NASA's Kepler telescope captures exploding star's shockwave

Raw video: Animation of 'shock breakout' created from observations by international team led by University of Notre Dame astrophysicist professor


Astronomers have used NASA’s Kepler space telescope to capture for the first time the incredible flash from an exploding star’s shockwave.

The shockwave, known as the “shock breakout”, was identified by a team led by Peter Garnavich, an astrophysics professor at the University of Notre Dame in Indiana. The scientists analyzed light captured by Kepler every 30 minutes over a three-year period from 500 distant galaxies, searching some 50 trillion stars, according to a NASA statement.

Two of the massive stars, called red supergiants, exploded while in Kepler’s view in 2011. One of the stars, KSN 2011a, which is 700 million light years from Earth, is nearly 300 times the size of the sun. The second star, KSN 2011d, is approximately 500 times the size of sun and around 1.2 billion light years away.

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A light year measures the astronomical distance that light travels in one year and is equivalent to 5.8 trillion miles.

 “In order to see something that happens on timescales of minutes, like a shock breakout, you want to have a camera continuously monitoring the sky,” said Garnavich, in the NASA statement. “You don’t know when a supernova is going to go off, and Kepler's vigilance allowed us to be a witness as the explosion began.”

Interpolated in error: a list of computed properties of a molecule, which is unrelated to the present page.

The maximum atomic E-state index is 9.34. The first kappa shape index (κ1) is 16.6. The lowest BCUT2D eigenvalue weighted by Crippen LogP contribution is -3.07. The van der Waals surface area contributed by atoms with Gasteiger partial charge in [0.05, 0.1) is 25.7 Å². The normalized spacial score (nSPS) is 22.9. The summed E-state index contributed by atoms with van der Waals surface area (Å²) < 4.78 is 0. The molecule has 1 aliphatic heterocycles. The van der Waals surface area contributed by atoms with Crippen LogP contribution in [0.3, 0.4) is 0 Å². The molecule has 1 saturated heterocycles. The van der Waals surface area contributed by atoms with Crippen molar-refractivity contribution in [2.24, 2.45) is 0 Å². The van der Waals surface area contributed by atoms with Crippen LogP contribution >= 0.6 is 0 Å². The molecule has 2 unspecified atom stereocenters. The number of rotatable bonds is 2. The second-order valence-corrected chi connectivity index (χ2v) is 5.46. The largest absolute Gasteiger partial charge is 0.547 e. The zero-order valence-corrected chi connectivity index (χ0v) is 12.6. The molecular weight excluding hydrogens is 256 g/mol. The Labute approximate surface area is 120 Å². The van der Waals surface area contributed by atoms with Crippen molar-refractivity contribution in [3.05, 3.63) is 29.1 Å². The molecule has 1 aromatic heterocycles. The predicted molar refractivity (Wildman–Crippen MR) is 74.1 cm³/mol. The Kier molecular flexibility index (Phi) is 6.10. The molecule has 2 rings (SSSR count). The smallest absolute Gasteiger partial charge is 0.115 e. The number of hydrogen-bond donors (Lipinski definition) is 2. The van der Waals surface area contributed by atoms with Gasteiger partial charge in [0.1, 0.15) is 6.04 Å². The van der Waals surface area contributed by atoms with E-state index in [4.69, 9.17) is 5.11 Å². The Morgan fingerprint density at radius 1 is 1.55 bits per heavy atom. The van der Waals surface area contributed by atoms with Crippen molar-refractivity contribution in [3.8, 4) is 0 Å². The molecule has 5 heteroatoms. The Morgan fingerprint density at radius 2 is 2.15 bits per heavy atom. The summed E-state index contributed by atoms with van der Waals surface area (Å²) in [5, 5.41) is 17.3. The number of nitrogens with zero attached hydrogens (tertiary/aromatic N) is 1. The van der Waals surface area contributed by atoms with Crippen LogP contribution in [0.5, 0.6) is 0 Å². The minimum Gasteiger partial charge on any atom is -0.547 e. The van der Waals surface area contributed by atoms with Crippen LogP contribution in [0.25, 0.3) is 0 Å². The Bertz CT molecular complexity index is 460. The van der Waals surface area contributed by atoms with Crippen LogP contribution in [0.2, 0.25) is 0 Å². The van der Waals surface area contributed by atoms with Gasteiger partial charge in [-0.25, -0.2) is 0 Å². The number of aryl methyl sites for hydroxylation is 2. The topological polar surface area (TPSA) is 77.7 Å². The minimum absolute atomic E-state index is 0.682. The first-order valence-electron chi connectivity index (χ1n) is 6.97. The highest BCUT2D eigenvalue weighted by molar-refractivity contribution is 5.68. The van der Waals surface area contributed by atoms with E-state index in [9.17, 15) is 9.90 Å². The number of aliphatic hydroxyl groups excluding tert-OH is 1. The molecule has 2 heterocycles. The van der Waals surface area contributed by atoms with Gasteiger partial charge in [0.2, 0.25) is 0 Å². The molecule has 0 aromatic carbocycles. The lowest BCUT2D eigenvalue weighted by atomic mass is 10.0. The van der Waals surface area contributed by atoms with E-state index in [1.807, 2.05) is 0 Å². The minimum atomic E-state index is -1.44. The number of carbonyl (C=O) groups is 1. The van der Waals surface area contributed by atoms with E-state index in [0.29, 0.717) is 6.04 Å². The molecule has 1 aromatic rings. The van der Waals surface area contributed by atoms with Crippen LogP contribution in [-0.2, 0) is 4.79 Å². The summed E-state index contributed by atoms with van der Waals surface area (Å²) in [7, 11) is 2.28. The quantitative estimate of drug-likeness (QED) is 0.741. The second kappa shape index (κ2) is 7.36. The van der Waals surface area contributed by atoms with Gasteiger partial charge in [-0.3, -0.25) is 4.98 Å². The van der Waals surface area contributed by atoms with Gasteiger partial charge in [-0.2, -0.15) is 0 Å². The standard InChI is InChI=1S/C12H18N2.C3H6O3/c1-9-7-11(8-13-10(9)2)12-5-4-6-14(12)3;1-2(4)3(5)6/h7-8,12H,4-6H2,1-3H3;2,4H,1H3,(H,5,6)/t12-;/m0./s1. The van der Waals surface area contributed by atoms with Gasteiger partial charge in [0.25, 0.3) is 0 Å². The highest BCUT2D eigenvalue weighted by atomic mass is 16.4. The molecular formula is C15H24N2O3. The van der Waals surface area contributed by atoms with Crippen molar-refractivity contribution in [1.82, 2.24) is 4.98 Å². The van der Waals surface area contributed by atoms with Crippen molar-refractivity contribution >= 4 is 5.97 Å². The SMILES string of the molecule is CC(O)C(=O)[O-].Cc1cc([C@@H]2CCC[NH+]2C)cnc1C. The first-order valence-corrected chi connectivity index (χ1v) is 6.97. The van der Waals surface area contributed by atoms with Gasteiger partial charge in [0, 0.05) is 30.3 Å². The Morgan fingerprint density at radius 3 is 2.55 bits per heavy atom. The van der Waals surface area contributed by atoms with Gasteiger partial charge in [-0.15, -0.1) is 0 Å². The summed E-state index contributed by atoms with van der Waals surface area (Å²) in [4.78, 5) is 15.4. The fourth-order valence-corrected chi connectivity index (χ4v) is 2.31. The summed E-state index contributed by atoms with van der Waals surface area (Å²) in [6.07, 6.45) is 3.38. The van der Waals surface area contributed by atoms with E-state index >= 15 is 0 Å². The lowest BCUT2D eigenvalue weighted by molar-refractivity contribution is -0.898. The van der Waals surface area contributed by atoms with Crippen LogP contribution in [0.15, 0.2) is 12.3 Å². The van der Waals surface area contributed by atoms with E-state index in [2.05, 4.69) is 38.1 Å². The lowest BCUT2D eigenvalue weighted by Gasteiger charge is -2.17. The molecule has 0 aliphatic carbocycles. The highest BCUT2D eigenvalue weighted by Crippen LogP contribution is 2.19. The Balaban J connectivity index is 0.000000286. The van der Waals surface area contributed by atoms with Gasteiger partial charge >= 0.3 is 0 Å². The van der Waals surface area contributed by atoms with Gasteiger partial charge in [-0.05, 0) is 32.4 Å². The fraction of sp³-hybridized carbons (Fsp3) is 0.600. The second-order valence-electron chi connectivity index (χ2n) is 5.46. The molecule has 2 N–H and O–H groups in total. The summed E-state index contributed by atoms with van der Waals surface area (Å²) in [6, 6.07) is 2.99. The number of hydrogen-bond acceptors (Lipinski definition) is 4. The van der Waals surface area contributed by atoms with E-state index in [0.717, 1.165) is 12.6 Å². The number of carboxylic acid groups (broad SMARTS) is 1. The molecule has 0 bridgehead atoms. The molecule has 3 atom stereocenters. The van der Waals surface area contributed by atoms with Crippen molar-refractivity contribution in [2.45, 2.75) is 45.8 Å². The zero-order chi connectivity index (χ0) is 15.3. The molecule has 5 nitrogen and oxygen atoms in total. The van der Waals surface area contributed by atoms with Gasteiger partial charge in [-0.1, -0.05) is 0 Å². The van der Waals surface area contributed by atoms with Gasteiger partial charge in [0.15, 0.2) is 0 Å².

NASA explained that supernovae like the ones observed by Kepler, which are known as Type II, begin when the internal furnace of a star runs out of nuclear fuel, causing its core to collapse as gravity takes over.

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The agency noted that there was no shock breakout from the smaller supergiant’s explosion, possibly because it was surrounded by gas, which may have masked the shockwave when it reached the star's surface.

Supernovae can provide great scientific insight into our own Milky Way galaxy.

"All heavy elements in the universe come from supernova explosions. For example, all the silver, nickel, and copper in the earth and even in our bodies came from the explosive death throes of stars," explained Steve Howell, project scientist for NASA's Kepler and K2 missions at NASA’s Ames Research Center in California's Silicon Valley, in NASA’s statement. "Life exists because of supernovae."

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Last year NASA’s Kepler mission discovered Kepler-452b, the first near-Earth-size planet in the “habitable zone” around a sun-like star.

Also in 2015, a citizen science program at Yale University used Kepler data to discover the star KIC 8462852, which is 1,481 light years away from Earth.

NASA's Kepler spacecraft was launched in 2009. The mission's objective is to explore the structure and diversity of planetary systems.